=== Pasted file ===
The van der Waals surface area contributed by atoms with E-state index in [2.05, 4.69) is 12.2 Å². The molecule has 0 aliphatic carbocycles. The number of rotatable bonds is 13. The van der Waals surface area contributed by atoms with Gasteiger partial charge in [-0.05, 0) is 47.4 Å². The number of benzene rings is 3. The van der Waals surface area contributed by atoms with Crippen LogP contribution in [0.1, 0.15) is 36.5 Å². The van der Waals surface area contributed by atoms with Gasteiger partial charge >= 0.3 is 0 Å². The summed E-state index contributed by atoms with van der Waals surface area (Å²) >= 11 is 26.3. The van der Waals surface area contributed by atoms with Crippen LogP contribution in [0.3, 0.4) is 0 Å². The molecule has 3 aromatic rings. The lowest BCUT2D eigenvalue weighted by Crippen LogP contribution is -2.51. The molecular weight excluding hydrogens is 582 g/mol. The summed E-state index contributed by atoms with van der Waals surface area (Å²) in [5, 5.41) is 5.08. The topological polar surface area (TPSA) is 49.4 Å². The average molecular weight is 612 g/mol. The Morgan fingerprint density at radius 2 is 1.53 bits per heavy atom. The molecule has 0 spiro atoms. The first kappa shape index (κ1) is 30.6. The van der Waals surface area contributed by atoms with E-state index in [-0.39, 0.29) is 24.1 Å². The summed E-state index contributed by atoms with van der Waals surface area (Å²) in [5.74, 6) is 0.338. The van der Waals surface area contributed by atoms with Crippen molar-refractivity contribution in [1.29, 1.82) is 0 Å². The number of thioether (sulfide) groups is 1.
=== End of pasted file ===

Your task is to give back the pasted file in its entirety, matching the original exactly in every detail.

The van der Waals surface area contributed by atoms with E-state index in [2.05, 4.69) is 12.2 Å². The molecule has 0 aliphatic carbocycles. The number of rotatable bonds is 13. The van der Waals surface area contributed by atoms with Gasteiger partial charge in [-0.05, 0) is 47.4 Å². The number of benzene rings is 3. The van der Waals surface area contributed by atoms with Crippen LogP contribution in [0.1, 0.15) is 36.5 Å². The van der Waals surface area contributed by atoms with Gasteiger partial charge >= 0.3 is 0 Å². The summed E-state index contributed by atoms with van der Waals surface area (Å²) >= 11 is 26.3. The van der Waals surface area contributed by atoms with Crippen LogP contribution in [0.3, 0.4) is 0 Å². The molecule has 3 aromatic rings. The lowest BCUT2D eigenvalue weighted by Crippen LogP contribution is -2.51. The molecular weight excluding hydrogens is 582 g/mol. The summed E-state index contributed by atoms with van der Waals surface area (Å²) in [5, 5.41) is 5.08. The topological polar surface area (TPSA) is 49.4 Å². The average molecular weight is 612 g/mol. The Morgan fingerprint density at radius 2 is 1.53 bits per heavy atom. The molecule has 0 spiro atoms. The first kappa shape index (κ1) is 30.6. The van der Waals surface area contributed by atoms with E-state index in [-0.39, 0.29) is 24.1 Å². The summed E-state index contributed by atoms with van der Waals surface area (Å²) in [5.74, 6) is 0.338. The van der Waals surface area contributed by atoms with Crippen molar-refractivity contribution in [1.29, 1.82) is 0 Å². The number of thioether (sulfide) groups is 1.